|The documents released by WikiLeaks contains allegations that the US turned a blind eye to torture [AFP]
US officials have condemned the leak of about 400,000 classified documents related to the Iraq war, saying it endangers American troops and possibly hundreds of Iraqi collaborators.
The documents, released to Al Jazeera and a number of other media outlets by WikiLeaks, contain details of civilian casualties and allegations that the US turned a blind eye to abuse committed by Iraqi forces.
While declining to discuss the specifics of the documents, Hillary Clinton, the secretary of state, said: "I do have a strong opinion that we should condemn in the most clear terms the disclosure of any classified information by individuals and or organisations which puts the lives of United States and partner servicemembers and civilians at risk."
Geoff Morrell, the press secretary of the Pentagon, echoed her remarks, saying the details revealed "could potentially undermine our nation's security".
"The biggest potential damage here, we think, could be to our forces ... because there are now potentially 400,000 documents in the public domain for our enemies to mine, look for vulnerabilities, patterns of behaviour, things they could exploit to wage attacks against us in the future."
He said about 300 Iraqis mentioned in the documents are "particularly vulnerable to reprisal attacks" because of the documents' release and that US forces in Iraq are trying to protect them.
Anders Fogh-Rasmussen, the Nato secretary-general, also warned that the release could endanger individuals' safety.
"I can't comment on the details of the exact impact on security, but in general I can tell you that such leaks ... may have a very negative security impact for people involved," he said.
Names blanked out
However, aware that releasing data such as names of individuals might raise concerns about their safety, Al Jazeera and its media partners have blanked out all the names of people who appear in the files before publishing.
Julian Assange, the founder of WikiLeaks, called Pentagon's remarks "deceptive".
"In fact, the Pentagon would not have been able to review our material in those few hours. It’s simply logistically impossible. And we also have strong confidence in our redaction process," he told reporters.
"That statement by the Pentagon, presumably ... is referring to their own internal review of their collection of significant actions for Iraq. It's not referring to our material, but you noticed that they do not say that fact. Instead they try and issue some deceptive statement to fool the world press as they did last time with some similar statements into reporting something that is not true."
The US made similar comments about the possible danger to US servicemen and those working with them after WikiLeaks released 70,000 documents about the Afghan war in July.
But so far, the Pentagon has not reported any incidents of reprisals against Afghans named in the leaked documents.
In an assessment outlined in a letter a month after the leak, Robert Gates, the defense secretary, said: "The initial assessment in no way discounts the risk to national security; however, the review to date has not revealed any sensitive intelligence sources and methods compromised by this disclosure."
'Taliban and al-Qaeda'
Speaking to Al Jazeera, Pentagon's Morrell said no "senior" sources had been compromised after the release of the Afghanistan documents.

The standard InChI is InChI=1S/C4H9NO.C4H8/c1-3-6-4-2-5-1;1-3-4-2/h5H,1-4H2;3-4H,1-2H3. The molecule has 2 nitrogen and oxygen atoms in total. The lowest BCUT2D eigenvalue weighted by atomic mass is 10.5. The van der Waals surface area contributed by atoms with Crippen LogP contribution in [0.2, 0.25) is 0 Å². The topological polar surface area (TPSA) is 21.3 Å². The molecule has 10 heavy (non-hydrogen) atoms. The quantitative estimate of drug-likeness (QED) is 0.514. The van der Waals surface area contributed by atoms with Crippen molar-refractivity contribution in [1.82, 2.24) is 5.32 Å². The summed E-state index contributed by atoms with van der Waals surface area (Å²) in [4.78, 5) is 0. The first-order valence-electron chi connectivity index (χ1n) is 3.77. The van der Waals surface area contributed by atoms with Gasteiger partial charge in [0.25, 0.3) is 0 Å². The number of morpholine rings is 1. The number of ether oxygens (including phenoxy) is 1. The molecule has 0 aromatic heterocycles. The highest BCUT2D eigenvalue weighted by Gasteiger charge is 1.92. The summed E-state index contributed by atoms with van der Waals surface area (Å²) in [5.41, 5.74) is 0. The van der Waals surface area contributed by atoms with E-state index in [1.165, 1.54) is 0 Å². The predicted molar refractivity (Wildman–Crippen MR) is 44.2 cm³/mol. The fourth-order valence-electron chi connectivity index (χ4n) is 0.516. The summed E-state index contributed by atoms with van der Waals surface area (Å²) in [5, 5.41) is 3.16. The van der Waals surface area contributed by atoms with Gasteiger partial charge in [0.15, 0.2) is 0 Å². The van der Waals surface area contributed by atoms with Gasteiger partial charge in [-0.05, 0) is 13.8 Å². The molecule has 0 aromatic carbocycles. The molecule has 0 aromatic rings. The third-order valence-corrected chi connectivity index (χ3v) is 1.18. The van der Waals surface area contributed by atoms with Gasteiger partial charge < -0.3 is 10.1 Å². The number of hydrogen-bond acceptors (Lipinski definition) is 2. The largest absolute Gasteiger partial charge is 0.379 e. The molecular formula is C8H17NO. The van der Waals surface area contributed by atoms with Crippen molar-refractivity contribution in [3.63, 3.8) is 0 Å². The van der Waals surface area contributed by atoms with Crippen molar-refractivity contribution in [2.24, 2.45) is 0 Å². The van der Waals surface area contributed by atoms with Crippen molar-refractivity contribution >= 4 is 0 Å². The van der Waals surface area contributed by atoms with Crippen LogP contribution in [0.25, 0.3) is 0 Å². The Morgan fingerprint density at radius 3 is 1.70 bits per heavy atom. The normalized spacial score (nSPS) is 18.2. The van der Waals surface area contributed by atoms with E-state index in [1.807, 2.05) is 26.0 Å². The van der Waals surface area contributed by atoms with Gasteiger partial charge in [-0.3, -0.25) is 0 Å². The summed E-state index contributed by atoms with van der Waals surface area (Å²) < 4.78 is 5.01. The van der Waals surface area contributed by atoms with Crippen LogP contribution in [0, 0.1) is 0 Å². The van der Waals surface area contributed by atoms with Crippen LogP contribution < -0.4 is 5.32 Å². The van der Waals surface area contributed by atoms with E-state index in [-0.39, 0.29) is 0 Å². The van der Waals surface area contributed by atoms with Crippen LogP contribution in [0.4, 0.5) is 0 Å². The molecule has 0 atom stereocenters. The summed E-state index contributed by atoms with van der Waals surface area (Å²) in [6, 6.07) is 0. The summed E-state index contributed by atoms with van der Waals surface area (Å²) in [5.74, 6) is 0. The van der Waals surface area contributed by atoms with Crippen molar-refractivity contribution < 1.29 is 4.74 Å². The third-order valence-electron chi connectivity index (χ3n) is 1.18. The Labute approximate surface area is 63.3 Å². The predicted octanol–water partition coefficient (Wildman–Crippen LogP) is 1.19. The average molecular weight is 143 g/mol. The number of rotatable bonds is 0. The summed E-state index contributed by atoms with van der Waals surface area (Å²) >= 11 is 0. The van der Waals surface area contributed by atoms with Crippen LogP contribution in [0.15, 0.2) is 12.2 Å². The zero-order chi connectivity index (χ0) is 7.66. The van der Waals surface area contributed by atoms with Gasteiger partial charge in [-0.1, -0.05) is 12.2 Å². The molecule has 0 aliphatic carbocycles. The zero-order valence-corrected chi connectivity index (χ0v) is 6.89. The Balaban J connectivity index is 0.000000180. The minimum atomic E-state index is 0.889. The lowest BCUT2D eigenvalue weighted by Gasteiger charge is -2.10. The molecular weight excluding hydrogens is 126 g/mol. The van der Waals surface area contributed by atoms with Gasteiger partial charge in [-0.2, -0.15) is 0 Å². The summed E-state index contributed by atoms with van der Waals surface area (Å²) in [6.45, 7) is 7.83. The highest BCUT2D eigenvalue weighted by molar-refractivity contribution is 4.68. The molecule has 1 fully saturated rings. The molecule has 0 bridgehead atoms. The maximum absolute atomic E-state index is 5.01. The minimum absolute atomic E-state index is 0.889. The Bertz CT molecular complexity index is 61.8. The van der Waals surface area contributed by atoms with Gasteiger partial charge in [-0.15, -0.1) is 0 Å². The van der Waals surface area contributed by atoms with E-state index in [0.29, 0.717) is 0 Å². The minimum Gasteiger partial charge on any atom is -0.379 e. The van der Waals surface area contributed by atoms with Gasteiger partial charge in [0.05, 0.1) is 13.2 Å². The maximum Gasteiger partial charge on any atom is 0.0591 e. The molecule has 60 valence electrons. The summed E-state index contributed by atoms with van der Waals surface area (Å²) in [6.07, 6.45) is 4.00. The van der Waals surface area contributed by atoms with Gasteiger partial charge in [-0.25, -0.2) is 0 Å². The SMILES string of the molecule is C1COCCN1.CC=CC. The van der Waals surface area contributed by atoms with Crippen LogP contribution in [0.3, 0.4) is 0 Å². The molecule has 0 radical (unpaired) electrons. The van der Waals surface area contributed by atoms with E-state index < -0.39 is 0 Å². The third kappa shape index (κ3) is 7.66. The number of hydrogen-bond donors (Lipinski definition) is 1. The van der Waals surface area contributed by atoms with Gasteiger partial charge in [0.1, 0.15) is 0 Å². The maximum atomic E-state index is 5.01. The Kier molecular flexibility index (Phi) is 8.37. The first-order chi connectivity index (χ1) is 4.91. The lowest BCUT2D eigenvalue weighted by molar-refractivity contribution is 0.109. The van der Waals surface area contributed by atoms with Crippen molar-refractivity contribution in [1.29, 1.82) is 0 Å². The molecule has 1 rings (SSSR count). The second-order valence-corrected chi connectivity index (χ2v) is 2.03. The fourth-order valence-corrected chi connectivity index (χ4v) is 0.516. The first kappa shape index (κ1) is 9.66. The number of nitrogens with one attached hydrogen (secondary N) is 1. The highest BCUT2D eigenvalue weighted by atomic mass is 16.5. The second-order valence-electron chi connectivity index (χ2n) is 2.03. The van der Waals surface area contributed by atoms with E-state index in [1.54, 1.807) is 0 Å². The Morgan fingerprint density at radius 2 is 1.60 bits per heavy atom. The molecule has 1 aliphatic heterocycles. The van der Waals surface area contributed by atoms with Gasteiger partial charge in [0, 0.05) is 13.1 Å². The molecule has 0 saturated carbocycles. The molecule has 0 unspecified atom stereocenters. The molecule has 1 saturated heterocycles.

"There were no senior intelligence sources or methods compromised. That is a specific classification of a source, a very high level source," he said.
"We know in the wake of the Afghan release, that our enemies, the Taliban, al-Qaeda and others, were mining that database, looking for vulnerabilities and how we respond in certain situations.
"Now they've got a universe of half-a-million documents to go through. That is seriously concerning for this department, for all our soldiers in the field."
While the American government has been quick to respond to the thousands of secret Iraq war files released by WikiLeaks on Friday night, response from Iraq has been slower.
Reporting from Baghdad, Al Jazeera's Rawya Rageh said that first official reaction from the Iraqi government has been posted on the web site of Nouri al-Maliki, the prime minister, on Saturday.
Translating the statement, Rageh said the Iraqi government had pledged to take into consideration and investigate the "allegations" surrounding the conduct of the US military and contractors such as Blackwater. However, the statement also said that "the lenient rules of engagement of the US military have been a point of contention between the Iraqi government and the US military".
The reports on the actions of non-American and political entities have to be "looked into carefully for the Iraqi government to determine whether they actually match the reality or whether they are merely propaganda for political purposes".
The statement also exonerate al-Maliki - who questions the timing of the leaks - defending his conduct as "more than honourable".
Meanwhile, Iraq's rights ministry said the leaked document's "did not contain any surprises".
"The report did not contain any surprises, because we had already mentioned many things that happened, including at Abu Ghraib prison, and many cases involving US forces," Kamil al-Amin, the ministry spokesman, said.
The files show that 109,000 people were killed in Iraq from January 1, 2004, to December 31, 2009. Of those, 66,081 – two-thirds of the total – were civilians.
"This figure of 109,000 victims is close to the one given by the Iraqi health ministry," al-Amin said.
"There were many deaths and many people were buried without any documents, at a time when the [Iraqi] government still had not imposed its control over the situation.
"The ministry has proof of many deliberate killings."